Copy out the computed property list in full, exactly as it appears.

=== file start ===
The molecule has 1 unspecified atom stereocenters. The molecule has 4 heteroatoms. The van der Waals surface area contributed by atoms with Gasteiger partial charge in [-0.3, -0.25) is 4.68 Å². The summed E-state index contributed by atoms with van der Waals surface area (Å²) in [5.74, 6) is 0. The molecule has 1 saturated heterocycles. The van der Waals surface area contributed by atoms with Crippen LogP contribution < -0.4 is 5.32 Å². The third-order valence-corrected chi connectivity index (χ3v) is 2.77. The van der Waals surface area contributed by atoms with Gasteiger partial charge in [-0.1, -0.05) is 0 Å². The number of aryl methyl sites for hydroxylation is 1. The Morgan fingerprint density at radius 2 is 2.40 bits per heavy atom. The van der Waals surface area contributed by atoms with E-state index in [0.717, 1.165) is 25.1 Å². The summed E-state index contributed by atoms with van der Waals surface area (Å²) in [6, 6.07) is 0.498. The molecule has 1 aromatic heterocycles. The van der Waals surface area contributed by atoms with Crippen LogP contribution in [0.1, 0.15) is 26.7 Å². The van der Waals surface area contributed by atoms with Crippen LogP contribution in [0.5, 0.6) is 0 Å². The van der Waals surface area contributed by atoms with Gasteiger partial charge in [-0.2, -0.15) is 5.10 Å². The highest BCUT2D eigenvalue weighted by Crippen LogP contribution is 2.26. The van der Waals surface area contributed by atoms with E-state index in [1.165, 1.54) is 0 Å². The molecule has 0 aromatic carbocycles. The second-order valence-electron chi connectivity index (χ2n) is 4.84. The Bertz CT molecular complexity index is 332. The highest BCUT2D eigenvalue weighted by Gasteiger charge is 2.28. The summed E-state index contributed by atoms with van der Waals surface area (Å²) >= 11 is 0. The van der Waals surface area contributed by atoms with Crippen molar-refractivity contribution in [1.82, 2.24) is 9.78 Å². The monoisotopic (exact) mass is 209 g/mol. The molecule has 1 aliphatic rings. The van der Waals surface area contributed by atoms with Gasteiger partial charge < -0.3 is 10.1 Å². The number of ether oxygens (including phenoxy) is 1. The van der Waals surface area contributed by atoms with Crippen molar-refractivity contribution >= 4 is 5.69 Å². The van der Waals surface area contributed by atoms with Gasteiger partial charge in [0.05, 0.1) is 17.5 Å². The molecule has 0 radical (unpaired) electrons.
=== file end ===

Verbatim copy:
The molecule has 1 unspecified atom stereocenters. The molecule has 4 heteroatoms. The van der Waals surface area contributed by atoms with Gasteiger partial charge in [-0.3, -0.25) is 4.68 Å². The summed E-state index contributed by atoms with van der Waals surface area (Å²) in [5.74, 6) is 0. The molecule has 1 saturated heterocycles. The van der Waals surface area contributed by atoms with Crippen LogP contribution < -0.4 is 5.32 Å². The third-order valence-corrected chi connectivity index (χ3v) is 2.77. The van der Waals surface area contributed by atoms with Gasteiger partial charge in [-0.1, -0.05) is 0 Å². The number of aryl methyl sites for hydroxylation is 1. The Morgan fingerprint density at radius 2 is 2.40 bits per heavy atom. The van der Waals surface area contributed by atoms with E-state index in [0.717, 1.165) is 25.1 Å². The summed E-state index contributed by atoms with van der Waals surface area (Å²) in [6, 6.07) is 0.498. The molecule has 1 aromatic heterocycles. The van der Waals surface area contributed by atoms with Crippen LogP contribution in [0.1, 0.15) is 26.7 Å². The van der Waals surface area contributed by atoms with Crippen LogP contribution in [0.5, 0.6) is 0 Å². The van der Waals surface area contributed by atoms with Gasteiger partial charge in [-0.2, -0.15) is 5.10 Å². The highest BCUT2D eigenvalue weighted by Crippen LogP contribution is 2.26. The van der Waals surface area contributed by atoms with E-state index in [1.165, 1.54) is 0 Å². The molecule has 0 aromatic carbocycles. The second-order valence-electron chi connectivity index (χ2n) is 4.84. The Bertz CT molecular complexity index is 332. The highest BCUT2D eigenvalue weighted by Gasteiger charge is 2.28. The summed E-state index contributed by atoms with van der Waals surface area (Å²) >= 11 is 0. The van der Waals surface area contributed by atoms with Crippen molar-refractivity contribution in [1.82, 2.24) is 9.78 Å². The monoisotopic (exact) mass is 209 g/mol. The molecule has 1 aliphatic rings. The van der Waals surface area contributed by atoms with Gasteiger partial charge < -0.3 is 10.1 Å². The number of ether oxygens (including phenoxy) is 1. The van der Waals surface area contributed by atoms with Crippen molar-refractivity contribution >= 4 is 5.69 Å². The van der Waals surface area contributed by atoms with Gasteiger partial charge in [0.05, 0.1) is 17.5 Å². The molecule has 0 radical (unpaired) electrons.